Lawrence University has been awarded a $125,000 grant from the Great Lakes Higher Education Guaranty Corporation to support the college’s student internship program.
The grant, part of Great Lakes’ 2013-14 Career Ready Internship Initiative, will provide funding to create new, paid internships for Lawrence juniors and seniors and to convert currently unpaid internships into paid ones.
The goal of the program is to “level the playing field” by providing opportunities for all students to work in their field of study while still in college, not just those who can afford to go without a salary. When students are unable to participate in an internship for financial reasons, they miss out on invaluable, real-world experience that can make them more competitive in the job market after graduation. Internships supported by the grant will be made available to students who qualify for need-based financial aid.
“The career services team is excited to be able to offer students this financial assistance to help them explore their options for ‘Life After Lawrence NOW,’” said Mary Meany, dean of Career Services. “The grant not only helps students in need, but organizations that otherwise would not be able to offer opportunities and in turn service their client base. It’s a win-win all around.”
Career Services Offers Multiple Resources
Lawrence’s internship program, conducted within Career Services, provides students numerous resources for understanding, exploring and securing internships.
“Internships 101” teaches students about internship search tools, resources, and the support provided by Career Services. Think Globally Explore Locally site visits offer students on-site glimpses into the workplace while promoting the Fox Valley area as a microcosm of the national and global job market. Employer-led information and tabling sessions provide students with important data about different organizations, including currently or upcoming open positions.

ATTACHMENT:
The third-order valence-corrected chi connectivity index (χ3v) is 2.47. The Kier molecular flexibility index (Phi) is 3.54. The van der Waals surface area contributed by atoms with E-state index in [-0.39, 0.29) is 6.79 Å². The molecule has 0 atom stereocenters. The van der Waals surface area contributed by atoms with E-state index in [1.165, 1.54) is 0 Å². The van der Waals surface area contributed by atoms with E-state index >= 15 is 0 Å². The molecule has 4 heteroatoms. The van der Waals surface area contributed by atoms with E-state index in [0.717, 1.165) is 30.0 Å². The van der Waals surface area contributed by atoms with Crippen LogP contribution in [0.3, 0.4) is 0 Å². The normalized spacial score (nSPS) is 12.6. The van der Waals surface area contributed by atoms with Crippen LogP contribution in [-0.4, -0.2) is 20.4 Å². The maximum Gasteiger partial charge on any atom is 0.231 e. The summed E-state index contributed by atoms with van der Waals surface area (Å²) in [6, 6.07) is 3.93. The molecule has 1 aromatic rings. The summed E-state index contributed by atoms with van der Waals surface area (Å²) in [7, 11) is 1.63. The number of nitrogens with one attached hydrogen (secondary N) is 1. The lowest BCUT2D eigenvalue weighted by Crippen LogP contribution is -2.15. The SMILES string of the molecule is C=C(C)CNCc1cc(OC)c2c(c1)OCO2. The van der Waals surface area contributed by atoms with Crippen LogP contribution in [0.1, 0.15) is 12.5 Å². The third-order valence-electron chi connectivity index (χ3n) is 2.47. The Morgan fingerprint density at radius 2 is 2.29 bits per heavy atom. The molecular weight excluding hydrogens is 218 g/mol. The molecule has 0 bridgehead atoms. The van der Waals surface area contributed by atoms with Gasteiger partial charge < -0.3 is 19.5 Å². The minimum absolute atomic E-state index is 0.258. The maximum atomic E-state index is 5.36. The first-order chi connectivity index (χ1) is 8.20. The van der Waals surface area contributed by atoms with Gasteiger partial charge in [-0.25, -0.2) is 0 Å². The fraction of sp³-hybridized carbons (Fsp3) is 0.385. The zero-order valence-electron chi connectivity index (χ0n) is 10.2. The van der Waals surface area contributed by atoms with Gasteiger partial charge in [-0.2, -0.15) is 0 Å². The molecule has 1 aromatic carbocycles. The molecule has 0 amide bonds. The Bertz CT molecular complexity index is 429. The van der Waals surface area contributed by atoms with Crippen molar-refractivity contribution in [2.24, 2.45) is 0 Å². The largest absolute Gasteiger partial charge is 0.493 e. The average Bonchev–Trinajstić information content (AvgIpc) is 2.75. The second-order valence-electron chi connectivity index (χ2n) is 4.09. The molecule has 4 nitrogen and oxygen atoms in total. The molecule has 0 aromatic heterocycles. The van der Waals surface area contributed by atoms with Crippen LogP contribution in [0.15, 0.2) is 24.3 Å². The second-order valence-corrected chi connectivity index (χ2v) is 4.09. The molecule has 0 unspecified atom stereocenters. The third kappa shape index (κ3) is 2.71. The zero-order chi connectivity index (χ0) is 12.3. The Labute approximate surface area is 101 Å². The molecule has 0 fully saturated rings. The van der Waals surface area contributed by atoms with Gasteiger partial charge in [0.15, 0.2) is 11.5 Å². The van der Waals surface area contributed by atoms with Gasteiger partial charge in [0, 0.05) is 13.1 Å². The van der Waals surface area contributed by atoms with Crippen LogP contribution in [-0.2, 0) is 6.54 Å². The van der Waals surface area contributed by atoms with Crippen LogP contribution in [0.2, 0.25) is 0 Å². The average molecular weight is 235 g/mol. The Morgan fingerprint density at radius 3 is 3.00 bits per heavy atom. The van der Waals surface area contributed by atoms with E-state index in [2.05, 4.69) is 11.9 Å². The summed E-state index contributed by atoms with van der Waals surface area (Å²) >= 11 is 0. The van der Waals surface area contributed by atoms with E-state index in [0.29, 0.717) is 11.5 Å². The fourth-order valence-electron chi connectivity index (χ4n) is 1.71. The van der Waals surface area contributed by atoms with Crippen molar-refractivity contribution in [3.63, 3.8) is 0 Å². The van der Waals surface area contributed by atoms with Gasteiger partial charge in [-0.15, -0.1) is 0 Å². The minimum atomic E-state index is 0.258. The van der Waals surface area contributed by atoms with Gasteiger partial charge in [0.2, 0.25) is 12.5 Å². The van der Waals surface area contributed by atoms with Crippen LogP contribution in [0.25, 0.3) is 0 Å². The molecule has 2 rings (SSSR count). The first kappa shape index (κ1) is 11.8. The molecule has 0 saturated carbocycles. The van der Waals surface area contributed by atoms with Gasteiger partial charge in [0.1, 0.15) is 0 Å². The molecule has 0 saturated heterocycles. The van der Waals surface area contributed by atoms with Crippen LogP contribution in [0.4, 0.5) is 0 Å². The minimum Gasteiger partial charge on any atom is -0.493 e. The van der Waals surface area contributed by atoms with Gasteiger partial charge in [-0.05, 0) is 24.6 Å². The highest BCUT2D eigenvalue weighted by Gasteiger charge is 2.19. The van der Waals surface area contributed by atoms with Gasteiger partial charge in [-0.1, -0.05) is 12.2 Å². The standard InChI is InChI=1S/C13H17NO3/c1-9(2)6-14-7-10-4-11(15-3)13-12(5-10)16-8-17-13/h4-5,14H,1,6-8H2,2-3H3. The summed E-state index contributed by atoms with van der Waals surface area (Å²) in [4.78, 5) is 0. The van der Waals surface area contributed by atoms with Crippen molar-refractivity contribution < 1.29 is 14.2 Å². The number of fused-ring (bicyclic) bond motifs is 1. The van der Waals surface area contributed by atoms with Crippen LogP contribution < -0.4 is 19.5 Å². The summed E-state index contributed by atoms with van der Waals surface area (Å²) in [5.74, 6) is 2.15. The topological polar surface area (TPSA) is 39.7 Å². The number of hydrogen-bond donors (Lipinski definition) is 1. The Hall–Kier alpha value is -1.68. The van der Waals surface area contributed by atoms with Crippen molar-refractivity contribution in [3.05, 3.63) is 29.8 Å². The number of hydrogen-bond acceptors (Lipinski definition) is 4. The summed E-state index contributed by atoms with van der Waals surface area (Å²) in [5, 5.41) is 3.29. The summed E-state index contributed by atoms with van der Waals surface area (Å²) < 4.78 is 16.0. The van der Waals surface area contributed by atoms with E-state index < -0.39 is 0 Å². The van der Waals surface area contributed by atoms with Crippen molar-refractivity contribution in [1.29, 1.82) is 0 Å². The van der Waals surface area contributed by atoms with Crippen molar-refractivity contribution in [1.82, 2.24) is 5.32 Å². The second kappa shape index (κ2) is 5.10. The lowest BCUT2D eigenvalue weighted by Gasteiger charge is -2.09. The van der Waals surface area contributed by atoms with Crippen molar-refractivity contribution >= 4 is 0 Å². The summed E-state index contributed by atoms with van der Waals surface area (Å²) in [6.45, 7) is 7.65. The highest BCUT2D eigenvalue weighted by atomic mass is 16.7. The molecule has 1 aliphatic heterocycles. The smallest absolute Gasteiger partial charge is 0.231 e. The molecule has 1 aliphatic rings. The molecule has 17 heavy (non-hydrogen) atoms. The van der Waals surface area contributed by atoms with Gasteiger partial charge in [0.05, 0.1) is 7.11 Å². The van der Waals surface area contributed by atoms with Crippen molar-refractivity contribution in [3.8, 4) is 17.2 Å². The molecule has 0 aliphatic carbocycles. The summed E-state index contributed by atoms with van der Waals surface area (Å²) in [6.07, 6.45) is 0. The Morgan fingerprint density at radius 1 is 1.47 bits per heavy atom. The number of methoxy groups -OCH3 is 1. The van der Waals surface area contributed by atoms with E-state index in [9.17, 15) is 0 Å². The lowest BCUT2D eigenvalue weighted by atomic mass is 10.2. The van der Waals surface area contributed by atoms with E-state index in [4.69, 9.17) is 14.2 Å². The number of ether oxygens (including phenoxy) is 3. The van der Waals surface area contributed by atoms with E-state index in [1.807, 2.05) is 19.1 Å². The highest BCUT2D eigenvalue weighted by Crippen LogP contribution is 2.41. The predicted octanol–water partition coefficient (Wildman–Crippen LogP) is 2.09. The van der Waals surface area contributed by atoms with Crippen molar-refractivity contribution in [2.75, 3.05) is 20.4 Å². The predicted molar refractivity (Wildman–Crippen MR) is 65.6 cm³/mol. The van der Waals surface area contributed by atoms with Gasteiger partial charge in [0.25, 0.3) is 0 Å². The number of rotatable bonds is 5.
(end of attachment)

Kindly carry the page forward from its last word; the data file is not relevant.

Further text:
Annual career trips to larger cities around the Midwest expose students to organizations within fields of study and help build relationships with employers, especially alumni employers. Shadowing and networking opportunities during academic breaks enable students to “jump start” an internship or test out an organization or career field before engaging in a full internship.
Lawrence is one of 19 Wisconsin colleges and universities to receive some of the more than $2.5 million in Career Ready Internship Initiative grant funds awarded by Great Lakes. Schools will collaborate with businesses and nonprofit organizations across the state to create the new paid internships.
“Research shows that college students who gain experience through a paid internship are 67 percent more likely to receive at least one job offer after college than peers without internships,” said Richard D. George, Great Lakes’ President and Chief Executive Officer. “The Career Ready Internship Initiative will give nearly 1,300 Wisconsin college juniors and seniors the chance to benefit from paid internships in their fields of study — and a better chance at competing with wealthier peers after graduation.”
About Lawrence University
Founded in 1847, Lawrence University uniquely integrates a college of liberal arts and sciences with a nationally recognized conservatory of music, both devoted exclusively to undergraduate education. It was selected for inclusion in the Fiske Guide to Colleges 2014 and the book “Colleges That Change Lives: 40 Schools That Will Change the Way You Think About College.” Individualized learning, the development of multiple interests and community engagement are central to the Lawrence experience. Lawrence draws its 1,500 students from nearly every state and more than 50 countries.
Great Lakes Higher Education Corporation
Knowing that education has the power to change lives for the better, Great Lakes Higher Education Corporation & Affiliates helps millions of students pay for college and repay their student loans. Through Community Investments, Great Lakes leads initiatives and funds programs that help students from traditionally underserved backgrounds start and complete a two- or four-year degree or other credential. Since 2006, Great Lakes has committed more than $90 million in funding to programs that share these goals. For additional information, visit mygreatlakes.org/community.